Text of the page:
In Ethiopia, the Magic of Photography Transcends Differences

Contributed by Jennifer Rikkers, of Jennifer Rikkers Art and member of the 2014 Roots Ethiopia Field Team.

During our #100Kids School Sponsorship Campaign, we are sharing the personal stories of our field work in Ethiopia. These are the stories that inspire and remind us that education is a right, not a privilege.

Do you believe in magic? I do. Let me tell you why.

These days it seems there is little magic in taking a photo. In its purest form a simple photo is a beautiful thing that captures a moment and tells a story of who we are on that day, in that moment. It is so commonplace that the first world has become “selfie” obsessed. At any time we can use our various forms of technology to capture a moment, but I doubt anyone in the first world would call it magic.

As I looked forward to working in Ethiopia with the Roots Ethiopia team I was trying to think of ways in which I could bring something that is both joyful & meaningful to share. It seemed natural to bring the gift of photography to rural Ethiopia as it is something I truly love. While my 35mm camera was certainly going to be doing a lot of its own work, I couldn’t use that camera to connect with people or leave something with them there. It occurred to me that a simple instant camera (Fuji Instamax) could be both a fun and meaningful offering.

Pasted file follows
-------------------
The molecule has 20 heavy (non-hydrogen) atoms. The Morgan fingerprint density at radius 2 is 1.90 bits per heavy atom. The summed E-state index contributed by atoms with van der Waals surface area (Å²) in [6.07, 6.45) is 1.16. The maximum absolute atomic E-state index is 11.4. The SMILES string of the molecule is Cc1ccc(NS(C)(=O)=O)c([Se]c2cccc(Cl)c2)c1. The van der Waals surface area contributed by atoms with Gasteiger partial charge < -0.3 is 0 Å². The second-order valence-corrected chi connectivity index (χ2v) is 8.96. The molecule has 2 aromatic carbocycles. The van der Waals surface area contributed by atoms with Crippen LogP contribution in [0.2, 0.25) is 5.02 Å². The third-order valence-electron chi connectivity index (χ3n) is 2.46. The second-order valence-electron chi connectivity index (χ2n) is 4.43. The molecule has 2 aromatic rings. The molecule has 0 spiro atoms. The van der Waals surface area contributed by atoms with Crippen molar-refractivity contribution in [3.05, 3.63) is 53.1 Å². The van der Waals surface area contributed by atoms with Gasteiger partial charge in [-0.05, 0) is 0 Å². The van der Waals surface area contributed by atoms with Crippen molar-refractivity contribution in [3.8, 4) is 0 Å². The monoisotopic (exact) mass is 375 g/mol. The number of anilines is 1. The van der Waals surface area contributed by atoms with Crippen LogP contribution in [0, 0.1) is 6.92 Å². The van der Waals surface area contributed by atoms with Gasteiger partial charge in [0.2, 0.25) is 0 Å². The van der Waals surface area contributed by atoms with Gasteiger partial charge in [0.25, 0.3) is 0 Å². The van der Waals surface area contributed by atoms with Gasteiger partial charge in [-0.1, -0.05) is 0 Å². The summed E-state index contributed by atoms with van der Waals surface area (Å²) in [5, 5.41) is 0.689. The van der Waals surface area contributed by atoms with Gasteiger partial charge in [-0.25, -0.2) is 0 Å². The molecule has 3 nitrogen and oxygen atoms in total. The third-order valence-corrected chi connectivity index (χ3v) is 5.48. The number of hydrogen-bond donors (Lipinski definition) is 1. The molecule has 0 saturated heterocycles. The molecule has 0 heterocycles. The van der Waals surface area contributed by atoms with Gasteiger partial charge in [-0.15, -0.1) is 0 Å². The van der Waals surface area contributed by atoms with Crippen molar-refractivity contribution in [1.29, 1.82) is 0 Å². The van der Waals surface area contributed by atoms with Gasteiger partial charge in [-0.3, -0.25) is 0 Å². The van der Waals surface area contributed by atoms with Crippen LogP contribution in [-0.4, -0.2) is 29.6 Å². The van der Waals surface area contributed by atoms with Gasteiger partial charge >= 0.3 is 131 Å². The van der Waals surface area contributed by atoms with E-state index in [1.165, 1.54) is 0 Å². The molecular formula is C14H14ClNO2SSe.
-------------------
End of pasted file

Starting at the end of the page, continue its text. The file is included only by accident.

I did not know when or where we would want to pull out the instant camera, but I was certain the moment would present itself. And then it did. On what was a very busy day, our Roots Ethiopia team was going between school sites when we made a quick stop at “Meseret Cristos Church,” which is the center of the community in many ways. There were a variety of people of all ages from the local community on the church grounds. I quickly realized it was the perfect space to use my instant camera (with 40 photos). The word travels very quickly among the neighborhood children that there are visitors, so it went from several children and quickly turned into at least 20. Our Ethiopian friends translated what I wanted to do with the instant camera and quickly 40 different instant captures were made.

While the instant photo itself is “magical” in its own way, the real magic emerged in the smiles and the joyful energy of the space. You could feel the magic as people flapped their photos to dry and the anticipation of seeing their very own photo…perhaps the only photo they have of themselves. The magic was in us watching their faces, young and old alike, watching their images develop on these photos. But the real magic was in the connections we were making with the help of an instant camera that transcended all that may divide us in language and culture. There wasn’t any mystery to this type of magic. It was beautiful, simple, joyful, filled with gratefulness and connections.

At the end of the day, hours after we had taken the instant photos at the church, as we were driving away several children were running behind our van waving their photos. In that moment I felt the magic again and knew that it would be nearly impossible to recapture, but was so grateful to have felt it at all.

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Roots Ethiopia is a 501(c)3 non-profit organization working in Africa, specifically helping Southern Ethiopia. Roots Ethiopia supports community identified solutions for job creation and education.

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